University Symphony Orchestra strikes a chord with “Passion and Pyrotechnics”

On Sept. 29 and 30, the University Symphony Orchestra filled the Griffin Concert Hall with the sound of Beethoven, Haydn and Brahms. The audience leaned back and let the programmatic music – that is, music composed roughly in the 1800s that is intended to evoke a specific visual in the listener’s mind – carry them away into a realm of emotion, beauty and history.

The crowded concert hall featured community members, CSU faculty and a large number of Music Appreciation students there to analyze the performance and write an essay for the class. The line to enter the concert hall before the doors even opened extended to the back of the room and wrapped around the opposite wall. The vast number of patrons received a stellar performance featuring some of the best musicians from the University.

Ad

The first part of the concert was a performance of “Coriolan Overture, Op. 62” by Ludwig van Beethoven. It introduced the energetic and emotional nature of the concert that followed with powerful and precise music that varied in tempo and dynamics. It switched between minor and major keys — in other words, between “happy” and “sad” sequences of notes — to elicit different responses in each of the individual audience members. The musicians in the orchestra skillfully flew through complex runs and jumped between high and low notes to create an emotional atmosphere that elicited visual responses unique to each audience member, which is a trademark of Beethoven who was a notorious musical rule-breaker that preferred to compose music that broke out of traditional classical structures to create a strong response in the audience.

The next part of the concert featured Caleb Hudson, Julliard graduate and new trumpet professor at Colorado State. Hudson is also the newest member of the Canadian Brass. Hadyn’s “Trumpet Concerto in E Flat Major” featured the orchestra as accompaniment for the solo trumpet who stood in front by the conductor’s podium, playing all of his music memorized. Hudson played an array of quick, chromatic runs with a soft and pure sound that requires a great amount of skill and dexterity. The concerto featured three movements: “Allegro,” a lively opening piece; “Andante,” a calmer and slower movement with variations of the original theme; and “Finale, Allegro,” which returned to a fast tempo to finish out the concerto on an upbeat note. The entire concerto depicted a generally positive emotional state by playing in primarily major keys.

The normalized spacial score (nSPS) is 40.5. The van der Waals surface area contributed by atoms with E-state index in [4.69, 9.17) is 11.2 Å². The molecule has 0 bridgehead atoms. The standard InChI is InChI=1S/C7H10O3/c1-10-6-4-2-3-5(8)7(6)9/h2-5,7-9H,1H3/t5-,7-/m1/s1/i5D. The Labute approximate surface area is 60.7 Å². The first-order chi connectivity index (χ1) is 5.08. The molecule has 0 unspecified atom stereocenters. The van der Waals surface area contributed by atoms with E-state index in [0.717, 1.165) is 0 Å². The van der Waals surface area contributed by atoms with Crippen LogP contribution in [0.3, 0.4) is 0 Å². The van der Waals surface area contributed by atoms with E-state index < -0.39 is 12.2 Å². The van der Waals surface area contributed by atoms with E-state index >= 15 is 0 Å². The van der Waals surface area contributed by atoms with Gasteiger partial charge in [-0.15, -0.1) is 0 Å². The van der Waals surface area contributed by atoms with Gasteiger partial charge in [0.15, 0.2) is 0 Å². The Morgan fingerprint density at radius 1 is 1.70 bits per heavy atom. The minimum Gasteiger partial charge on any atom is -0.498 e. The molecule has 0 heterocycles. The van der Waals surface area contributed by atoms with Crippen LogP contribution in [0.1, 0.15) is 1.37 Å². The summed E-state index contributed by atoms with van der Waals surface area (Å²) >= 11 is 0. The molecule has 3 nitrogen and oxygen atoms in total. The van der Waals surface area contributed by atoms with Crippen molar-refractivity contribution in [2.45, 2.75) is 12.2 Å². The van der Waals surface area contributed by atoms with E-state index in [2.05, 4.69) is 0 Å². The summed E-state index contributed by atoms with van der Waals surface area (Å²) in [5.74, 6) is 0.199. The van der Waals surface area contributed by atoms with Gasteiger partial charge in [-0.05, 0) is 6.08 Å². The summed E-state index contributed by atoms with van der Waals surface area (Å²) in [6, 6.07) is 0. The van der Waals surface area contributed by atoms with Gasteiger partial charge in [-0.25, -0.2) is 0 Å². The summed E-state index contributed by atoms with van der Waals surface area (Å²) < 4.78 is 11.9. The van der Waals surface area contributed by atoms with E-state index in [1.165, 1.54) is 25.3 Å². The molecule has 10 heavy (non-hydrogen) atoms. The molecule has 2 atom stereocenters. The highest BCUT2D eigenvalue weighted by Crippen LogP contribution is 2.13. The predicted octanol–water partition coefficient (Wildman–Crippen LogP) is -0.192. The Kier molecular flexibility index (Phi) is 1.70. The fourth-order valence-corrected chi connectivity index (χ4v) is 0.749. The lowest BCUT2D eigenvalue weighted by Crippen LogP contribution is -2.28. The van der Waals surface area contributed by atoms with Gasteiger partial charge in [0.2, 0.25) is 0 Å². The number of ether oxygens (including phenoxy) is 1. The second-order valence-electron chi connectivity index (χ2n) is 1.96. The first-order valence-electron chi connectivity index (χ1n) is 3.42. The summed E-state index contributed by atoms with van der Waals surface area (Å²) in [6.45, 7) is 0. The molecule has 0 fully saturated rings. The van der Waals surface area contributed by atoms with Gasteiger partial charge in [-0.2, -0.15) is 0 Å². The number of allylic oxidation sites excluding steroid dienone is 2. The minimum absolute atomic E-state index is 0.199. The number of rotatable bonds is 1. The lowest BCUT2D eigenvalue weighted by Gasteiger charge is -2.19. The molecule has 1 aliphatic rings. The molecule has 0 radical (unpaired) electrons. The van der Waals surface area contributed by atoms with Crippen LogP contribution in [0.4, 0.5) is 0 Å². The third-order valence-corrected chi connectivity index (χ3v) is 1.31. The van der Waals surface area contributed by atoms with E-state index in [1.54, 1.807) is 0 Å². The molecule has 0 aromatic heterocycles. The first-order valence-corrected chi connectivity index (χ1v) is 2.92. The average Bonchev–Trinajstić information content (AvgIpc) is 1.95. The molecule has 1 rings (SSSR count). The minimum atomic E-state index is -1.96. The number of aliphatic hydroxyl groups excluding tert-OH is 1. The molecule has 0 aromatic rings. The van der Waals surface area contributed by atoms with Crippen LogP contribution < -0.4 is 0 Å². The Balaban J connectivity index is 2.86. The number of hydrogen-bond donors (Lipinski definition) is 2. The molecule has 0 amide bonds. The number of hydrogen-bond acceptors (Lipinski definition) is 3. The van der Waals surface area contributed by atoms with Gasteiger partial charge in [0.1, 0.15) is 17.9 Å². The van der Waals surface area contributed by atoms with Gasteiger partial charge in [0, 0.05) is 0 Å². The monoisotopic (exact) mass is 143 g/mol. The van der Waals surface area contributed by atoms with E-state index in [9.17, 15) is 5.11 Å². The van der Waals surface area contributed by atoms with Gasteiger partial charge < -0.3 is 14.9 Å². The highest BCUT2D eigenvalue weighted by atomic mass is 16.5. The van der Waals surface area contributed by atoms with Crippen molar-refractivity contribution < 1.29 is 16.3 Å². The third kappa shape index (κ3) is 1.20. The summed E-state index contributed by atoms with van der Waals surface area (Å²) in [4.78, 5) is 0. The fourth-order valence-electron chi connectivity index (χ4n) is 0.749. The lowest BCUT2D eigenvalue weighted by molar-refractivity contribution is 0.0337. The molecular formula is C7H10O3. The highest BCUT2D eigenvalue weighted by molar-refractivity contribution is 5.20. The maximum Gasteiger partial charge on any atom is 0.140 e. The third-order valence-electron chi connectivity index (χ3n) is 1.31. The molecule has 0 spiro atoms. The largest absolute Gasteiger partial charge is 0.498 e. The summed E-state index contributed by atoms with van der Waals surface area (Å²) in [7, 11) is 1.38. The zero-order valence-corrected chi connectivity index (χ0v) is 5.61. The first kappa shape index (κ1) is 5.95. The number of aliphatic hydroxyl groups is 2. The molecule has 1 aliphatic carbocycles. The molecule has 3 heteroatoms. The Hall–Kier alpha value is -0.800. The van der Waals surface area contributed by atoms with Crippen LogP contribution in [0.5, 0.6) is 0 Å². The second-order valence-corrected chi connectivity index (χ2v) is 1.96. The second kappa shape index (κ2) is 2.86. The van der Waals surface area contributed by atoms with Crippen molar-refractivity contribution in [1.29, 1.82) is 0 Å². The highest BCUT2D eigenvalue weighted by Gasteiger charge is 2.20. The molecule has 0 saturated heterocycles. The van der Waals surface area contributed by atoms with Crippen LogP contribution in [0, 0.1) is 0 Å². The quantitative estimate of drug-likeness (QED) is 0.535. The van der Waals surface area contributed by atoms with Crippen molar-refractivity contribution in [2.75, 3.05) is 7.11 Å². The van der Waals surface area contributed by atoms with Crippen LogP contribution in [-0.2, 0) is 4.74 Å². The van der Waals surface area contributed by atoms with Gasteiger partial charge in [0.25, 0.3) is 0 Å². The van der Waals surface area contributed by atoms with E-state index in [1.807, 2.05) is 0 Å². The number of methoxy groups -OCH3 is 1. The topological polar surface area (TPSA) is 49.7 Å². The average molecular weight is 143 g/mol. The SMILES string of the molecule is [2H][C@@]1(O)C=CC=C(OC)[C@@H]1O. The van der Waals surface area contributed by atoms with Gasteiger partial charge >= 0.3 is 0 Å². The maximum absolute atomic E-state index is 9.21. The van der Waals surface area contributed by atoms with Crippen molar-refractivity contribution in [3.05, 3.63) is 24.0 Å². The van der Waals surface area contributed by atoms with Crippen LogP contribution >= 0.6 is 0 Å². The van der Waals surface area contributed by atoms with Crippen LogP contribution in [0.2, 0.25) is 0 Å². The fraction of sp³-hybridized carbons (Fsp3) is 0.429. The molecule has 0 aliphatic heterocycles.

After a short intermission, the conductor addressed the audience consisting largely of MU-100 students and explained the background and history of the final part of the concert, Brahms’ “Symphony No. 3 in F Major, Op. 90.” The orchestra played through bits and pieces of the movement to demonstrate what the audience should listen for in the full symphony. The symphony was composed by Johannes Brahms in 1883 when he allegedly wrote the symphony about his relationship with a singer named Hermine Spies. The four movements outline the emotions associated with a summer relationship: giddiness and euphoria, peaceful content, melancholy and uneasiness, and finally angst and anger. Each movement consisted of a theme that varied and repeated itself throughout the symphony. The orchestra created an atmosphere where everyone could sit back and let the music sweep their emotions into the past. Many MU-100 students paused their note-taking to just listen to the visual music the Symphony Orchestra had spent weeks working hard to create.

Technicality-wise, the orchestra played vastly differing themes, tempos, keys and dynamics, creating an interesting blend of musical literature that jumped between emotional states. The concert gave many patrons a new understanding of an entire history and culture from a particular musical time period, both through the performances and with help from the conductor’s brief explanation of why the composer created the music a certain way. “Passion and Pyrotechnics” opened the orchestra’s performance season on a positive note, paving the way for more eye-opening performances throughout the year.